Stay-home orders have forced some LA restaurants to close their doors. Others have shifted to take-out and delivery only. A crafty few have turned their spaces into bodegas or grocery stores with their surplus food. They’re selling everything from toilet paper to broth stock to basic fruits and vegetables.
“People love all of our ingredients. And I had a feeling the most important thing was not just the economical aspect, but to also keep people entertained,” says Francesco Zimone, owner of L’Antica Pizzeria da Michele. “The emotional aspect of a crisis is as important, or more, than the economical one.”
He is offering customers both an array of fresh produce and cooked meals.
Zimone and his staff are also selling pizza kits for customers.
“Maybe people can eventually avoid fighting at home since they’ll have to be secluded inside. … They can have fun with their loved ones and kids,” Zimone says.
He’s also taking care of his staff. “I don’t know if there’s any other restaurant that have kept all the employees. We have them all. We didn’t let go of anyone.”
However, he’s struggling with another aspect of the business. “Eighty-six percent of our sales [got hit], which means we’re in trouble,” he says.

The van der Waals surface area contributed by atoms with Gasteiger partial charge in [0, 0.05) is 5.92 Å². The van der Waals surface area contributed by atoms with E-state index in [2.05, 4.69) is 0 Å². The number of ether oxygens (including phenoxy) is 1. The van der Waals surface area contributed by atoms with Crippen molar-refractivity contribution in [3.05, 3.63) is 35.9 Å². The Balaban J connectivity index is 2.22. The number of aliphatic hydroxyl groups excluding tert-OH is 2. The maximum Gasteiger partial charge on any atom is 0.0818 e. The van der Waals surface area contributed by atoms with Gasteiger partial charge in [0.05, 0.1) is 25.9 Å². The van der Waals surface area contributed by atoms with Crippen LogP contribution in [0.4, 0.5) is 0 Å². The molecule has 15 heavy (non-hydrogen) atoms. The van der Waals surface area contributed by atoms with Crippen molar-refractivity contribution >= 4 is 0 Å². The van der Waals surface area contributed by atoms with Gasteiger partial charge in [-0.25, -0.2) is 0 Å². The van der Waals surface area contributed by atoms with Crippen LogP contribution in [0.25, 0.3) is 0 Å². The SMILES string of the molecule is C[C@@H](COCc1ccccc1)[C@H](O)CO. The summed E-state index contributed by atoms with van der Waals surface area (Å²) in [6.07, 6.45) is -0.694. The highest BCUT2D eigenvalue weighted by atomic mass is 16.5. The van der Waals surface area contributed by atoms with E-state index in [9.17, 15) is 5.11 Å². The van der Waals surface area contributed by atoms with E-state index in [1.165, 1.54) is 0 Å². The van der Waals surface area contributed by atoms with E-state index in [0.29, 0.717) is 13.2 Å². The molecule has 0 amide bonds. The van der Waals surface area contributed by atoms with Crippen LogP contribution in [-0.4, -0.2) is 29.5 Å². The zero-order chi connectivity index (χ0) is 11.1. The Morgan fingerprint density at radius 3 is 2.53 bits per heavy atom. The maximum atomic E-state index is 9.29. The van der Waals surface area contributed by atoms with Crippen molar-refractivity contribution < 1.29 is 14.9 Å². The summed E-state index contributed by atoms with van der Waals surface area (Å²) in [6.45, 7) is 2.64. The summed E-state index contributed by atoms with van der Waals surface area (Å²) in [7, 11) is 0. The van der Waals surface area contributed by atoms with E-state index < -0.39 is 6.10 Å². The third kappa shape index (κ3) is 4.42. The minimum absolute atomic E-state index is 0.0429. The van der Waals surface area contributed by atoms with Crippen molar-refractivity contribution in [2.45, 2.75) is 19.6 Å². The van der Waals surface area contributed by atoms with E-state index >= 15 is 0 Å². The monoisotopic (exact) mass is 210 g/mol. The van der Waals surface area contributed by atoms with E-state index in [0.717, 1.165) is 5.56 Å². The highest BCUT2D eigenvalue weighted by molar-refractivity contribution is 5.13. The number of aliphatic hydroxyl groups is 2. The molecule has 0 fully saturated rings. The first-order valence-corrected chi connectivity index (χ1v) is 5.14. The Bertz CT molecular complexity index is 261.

But Zimone is hopeful that the restaurant and staff will get through the pandemic. “We will get out of it. … We actually gave them a raise. Don’t even think that I am crazy, though probably a little bit. But they are working hard. And if you work hard, you need to get paid.”
Like L’Antica Pizzeria da Michele, Tesse Restaurant has opted to serve as a marketplace for customers, while following public health guidelines.
Tesse owner Jordan Ogron says the shift in his business model hasn’t been easy. “It’s been chaotic, that’s for sure, trying to turn an entire cafe into a market literally overnight.”
But they’ve instituted practices to keep employees and customers safe. No more than six people are allowed in the store at the same time.
“Anyone that comes into the store or the market, we make everyone put on a pair of gloves. And we definitely police every second that people are staying socially distant within the store,” says Orgon.
He adds, “A lot of restaurants like us are doing a lot of things other than groceries to also survive and keep promoting our businesses. … We’re making our own pasta sauces and soups and salads. We are making prepared foods as well. And then we’re about to launch hot food … so that we can bring even more line cooks back and they can keep cooking.”